In 1950, Enrico Fermi asked the question now known as the Fermi Paradox: Given the countless galaxies, stars, and planets that exist, there’s a good chance life exists elsewhere, so why haven’t we found it? ? The size of the universe is only one possible answer. Maybe humans have encountered alien life (ET) before but didn’t recognize it. Maybe he doesn’t want to be found. Maybe he’s watching the Earth without our knowing it. Maybe that doesn’t find us interesting.
And there’s another reason: Advanced alien research is limited by human assumptions, including the idea that advanced ET is “alive.”
Scientists embarking on the search for extraterrestrial life are looking for what life on Earth needs – carbon and water – as well as biosignatures: gases and organic matter, like methane, that beings living people exhale, excrete or secrete. The search for biosignatures is arduous for many reasons, and biosignatures do not necessarily indicate the presence of life, as they could come from geological or other natural forces (for example, a burst of methane detected on Mars seduced scientists for years, but they have yet to reach a consensus).
The assumption that biological life on other planets resembles or functions like biological life on Earth is flawed and limited by anthropocentrism. The same is true of assuming that advanced intelligent life on other planets would be biological just because humans are. Maybe we haven’t found aliens because advanced alien spaces have completely transcended biology.
In the big diagram, Earth is a relatively young planet. If we assume that a biological life form emerged on other planets, we can also make educated assumptions about how that life evolved, namely that other species also invented technologies, such as tools, transport vehicles, factories and computers. Maybe these species invented artificial intelligence (AI) or virtual worlds. Advanced ET may have reached the “technological singularity,” the point at which AI surpasses human or biological intelligence. Perhaps they experienced what many scientists believe is in store for Homo sapiens: the fusion of biological beings and machines. Maybe they have become nanosats. It may be data or part of a digital network that functions as a collective consciousness. In fact, the last variable in Drake’s equation – a framework for estimating the probability of advanced and intelligent species existing in the cosmos – postulates that technologically advanced civilizations broadcast detectable signals for a finite amount of time, suggesting that they will eventually disappear or become post-biological.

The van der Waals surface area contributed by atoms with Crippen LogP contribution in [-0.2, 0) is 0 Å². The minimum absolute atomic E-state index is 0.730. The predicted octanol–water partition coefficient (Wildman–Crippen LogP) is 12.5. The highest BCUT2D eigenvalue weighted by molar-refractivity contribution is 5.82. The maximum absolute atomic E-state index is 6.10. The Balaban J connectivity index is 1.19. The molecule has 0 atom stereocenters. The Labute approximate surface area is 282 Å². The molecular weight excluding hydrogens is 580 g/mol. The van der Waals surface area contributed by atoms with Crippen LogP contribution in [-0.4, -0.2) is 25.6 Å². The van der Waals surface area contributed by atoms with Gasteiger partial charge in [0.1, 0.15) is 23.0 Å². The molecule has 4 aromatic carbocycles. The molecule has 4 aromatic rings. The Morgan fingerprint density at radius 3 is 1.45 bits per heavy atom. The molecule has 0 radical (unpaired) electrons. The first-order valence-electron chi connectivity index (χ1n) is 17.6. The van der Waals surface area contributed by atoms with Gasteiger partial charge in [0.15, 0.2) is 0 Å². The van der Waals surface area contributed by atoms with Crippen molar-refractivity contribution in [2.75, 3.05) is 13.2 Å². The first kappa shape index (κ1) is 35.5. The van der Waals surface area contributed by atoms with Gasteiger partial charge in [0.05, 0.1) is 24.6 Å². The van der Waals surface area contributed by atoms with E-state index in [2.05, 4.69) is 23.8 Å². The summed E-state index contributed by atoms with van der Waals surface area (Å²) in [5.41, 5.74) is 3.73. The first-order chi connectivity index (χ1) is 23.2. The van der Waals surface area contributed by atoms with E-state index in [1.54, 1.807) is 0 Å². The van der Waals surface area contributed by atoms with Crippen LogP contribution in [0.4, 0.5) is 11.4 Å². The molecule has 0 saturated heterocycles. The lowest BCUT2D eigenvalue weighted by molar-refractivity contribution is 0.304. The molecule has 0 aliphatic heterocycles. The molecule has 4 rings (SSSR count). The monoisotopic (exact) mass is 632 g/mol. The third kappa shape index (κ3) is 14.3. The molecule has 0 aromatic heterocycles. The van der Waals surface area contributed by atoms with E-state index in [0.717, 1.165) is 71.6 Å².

The idea that alien intelligence could exist as “super” AI has been proposed by scientists like Susan Schneider, founding director of the Center for the Future Mind; Seth Shostak, senior astronomer at SETI; and others. In an editorial for The Guardian, Shostak postulates that aliens intelligent enough to search for Earth “will likely have gone beyond biological intelligence and, in fact, beyond biology itself.” Caleb Scharf, director of Columbia’s astrobiology program, says that “just as someone living in the steppe of 12th century Mongolia would find a self-driving car that is both magical and meaningless, we might be utterly incapable to record or interpret the presence of billions of … one-year-old machine scientists.
The potential of AI to become Great AI and dramatically eclipsing the limits of human intelligence has long been a concern of scientists like Nick Bostrom and entrepreneurs like Elon Musk, and therefore the possible existence of AI super-aliens raises important considerations about the risks of seeking them out and to find them. It also raises questions about the potential dangers they find us. The Dark Forest Theory unveils these threats, suggesting that the universe is like a dark forest full of predators and prey, and that stealth is the best, and perhaps the only, survival strategy.